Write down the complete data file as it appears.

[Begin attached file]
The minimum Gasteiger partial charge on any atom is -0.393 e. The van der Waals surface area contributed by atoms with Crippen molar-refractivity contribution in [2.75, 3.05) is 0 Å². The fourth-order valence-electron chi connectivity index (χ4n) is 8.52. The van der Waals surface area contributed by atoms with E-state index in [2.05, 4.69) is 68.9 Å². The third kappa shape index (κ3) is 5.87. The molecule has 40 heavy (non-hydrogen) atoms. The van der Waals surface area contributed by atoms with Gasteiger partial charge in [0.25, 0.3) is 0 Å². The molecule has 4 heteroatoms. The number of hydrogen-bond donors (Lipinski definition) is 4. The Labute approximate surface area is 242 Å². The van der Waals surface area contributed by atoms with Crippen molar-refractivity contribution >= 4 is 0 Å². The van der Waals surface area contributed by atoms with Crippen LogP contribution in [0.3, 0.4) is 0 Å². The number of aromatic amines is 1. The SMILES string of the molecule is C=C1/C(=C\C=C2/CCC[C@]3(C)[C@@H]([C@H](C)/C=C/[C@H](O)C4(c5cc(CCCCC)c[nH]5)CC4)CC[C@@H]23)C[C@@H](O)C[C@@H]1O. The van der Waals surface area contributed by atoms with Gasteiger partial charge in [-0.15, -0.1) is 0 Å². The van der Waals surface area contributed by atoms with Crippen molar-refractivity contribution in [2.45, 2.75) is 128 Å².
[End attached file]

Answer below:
The minimum Gasteiger partial charge on any atom is -0.393 e. The van der Waals surface area contributed by atoms with Crippen molar-refractivity contribution in [2.75, 3.05) is 0 Å². The fourth-order valence-electron chi connectivity index (χ4n) is 8.52. The van der Waals surface area contributed by atoms with E-state index in [2.05, 4.69) is 68.9 Å². The third kappa shape index (κ3) is 5.87. The molecule has 40 heavy (non-hydrogen) atoms. The van der Waals surface area contributed by atoms with Gasteiger partial charge in [0.25, 0.3) is 0 Å². The molecule has 4 heteroatoms. The number of hydrogen-bond donors (Lipinski definition) is 4. The Labute approximate surface area is 242 Å². The van der Waals surface area contributed by atoms with Crippen molar-refractivity contribution >= 4 is 0 Å². The van der Waals surface area contributed by atoms with Crippen LogP contribution in [0.3, 0.4) is 0 Å². The number of aromatic amines is 1. The SMILES string of the molecule is C=C1/C(=C\C=C2/CCC[C@]3(C)[C@@H]([C@H](C)/C=C/[C@H](O)C4(c5cc(CCCCC)c[nH]5)CC4)CC[C@@H]23)C[C@@H](O)C[C@@H]1O. The van der Waals surface area contributed by atoms with Gasteiger partial charge in [-0.15, -0.1) is 0 Å². The van der Waals surface area contributed by atoms with Crippen molar-refractivity contribution in [2.45, 2.75) is 128 Å².